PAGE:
Saudi girls go out on the prowl just like boys, ducking even stricter rules. And when they do, they have to make sure they dress the part. Women in Saudi Arabia are required to wear a headscarf and an abaya, a loose, full-length gown. In Riyadh, black predominates. But what looks like a uniform from a distance can be at close range a daring code of communication — a flash of color on the sleeves, enough Swarovski crystals to complete a chandelier. "Of course boys pay attention to our abayas," says Maha, 22. Hers features artfully slashed sleeves that reveal a white satin lining. It's a Friday evening at the mall, and she is fully made up, complete with false eyelashes. "All the girls want to look good. We do our makeup and hair before coming out," she says. And it works. She met her boyfriend at the mall when he walked up to her and offered his number. He didn't have a good line, but he was handsome, she says. Still, the international rules of flirting applied: "I called after a week, so he wouldn't think I was easy."

For two months, their "dates" were limited to two-hour-long phone calls nearly every night. Now she sometimes goes to his house for dinner, chaperoned by his mother or older sister. Occasionally, they hold hands or sneak a chaste kiss if no one is looking. But it never goes further than that. She French-kissed a boy once, she admits, but would never do so with her current boyfriend. "That wouldn't be proper," she says. "He is the man I want to marry."

Once a couple gets past the numbering stage and the phone calls, finding places to go is challenging. Unmarried couples are not allowed to be together in public; if caught, they can be fined or thrown in jail. For a woman, it can mean a humiliating call to her father and a stain on her reputation. Fear of being busted can turn an otherwise pleasant outing into a stressful evening. A mention of the mutaween, or religious police, invokes shudders. "Oh, don't say their name," one woman tells me, looking around nervously. "It will make them come." Just a few weeks before, she and her boyfriend cowered behind a partition for what seemed like hours as the mutaween swept through a restaurant popular with young couples.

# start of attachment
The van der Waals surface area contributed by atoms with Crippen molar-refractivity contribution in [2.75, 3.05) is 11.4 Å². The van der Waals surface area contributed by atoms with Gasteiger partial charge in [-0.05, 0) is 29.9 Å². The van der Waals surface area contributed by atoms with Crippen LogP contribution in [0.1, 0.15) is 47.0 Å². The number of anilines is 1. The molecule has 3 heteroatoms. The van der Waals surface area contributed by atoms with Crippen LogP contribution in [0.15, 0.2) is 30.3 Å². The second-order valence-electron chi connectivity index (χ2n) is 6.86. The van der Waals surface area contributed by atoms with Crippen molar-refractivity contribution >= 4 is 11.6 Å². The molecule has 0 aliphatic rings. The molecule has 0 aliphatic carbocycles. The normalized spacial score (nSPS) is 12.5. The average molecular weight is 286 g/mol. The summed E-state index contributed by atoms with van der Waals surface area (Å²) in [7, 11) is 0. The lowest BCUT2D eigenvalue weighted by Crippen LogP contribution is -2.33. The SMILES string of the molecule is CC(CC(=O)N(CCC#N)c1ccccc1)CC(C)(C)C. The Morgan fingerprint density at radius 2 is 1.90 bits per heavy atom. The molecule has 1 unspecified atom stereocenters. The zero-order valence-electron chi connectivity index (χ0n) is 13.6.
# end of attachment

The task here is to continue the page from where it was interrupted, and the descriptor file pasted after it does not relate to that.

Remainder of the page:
Yousuf, a suave bioengineering student with several years of successful pickups, recommends taking dates out to breakfast, when the "bearded ones," as he calls them, are less likely to be prowling around. Another trick, he says, is to go to a mall or hotel owned by one of the prominent princes who have a tacit agreement with the mutaween that they don't go to his properties. Yousuf's favorite place is the top of Riyadh's ritzy Kingdom Tower, where a sky bridge provides a breathtaking view of the city — along with an added perk. "If you are lucky, she pretends to feel dizzy and leans against you," he says, grinning. Sometimes the challenge of dating is part of the fun. Manal, who just married her boyfriend of two years, says a part of her misses the drama. "Our dates are so much more boring now that we are married," she says with a laugh.

Not all dates lead to marriage, of course. "You are always hoping you will find the right one," admits Yousuf, "but mostly, you just want to have fun." Besides, he says, when the time comes, his parents will pick a suitable wife for him. "Families should protect their daughters. If they flirt with boys, they probably aren't the kind of girls you want to marry."

Your Reputation Counts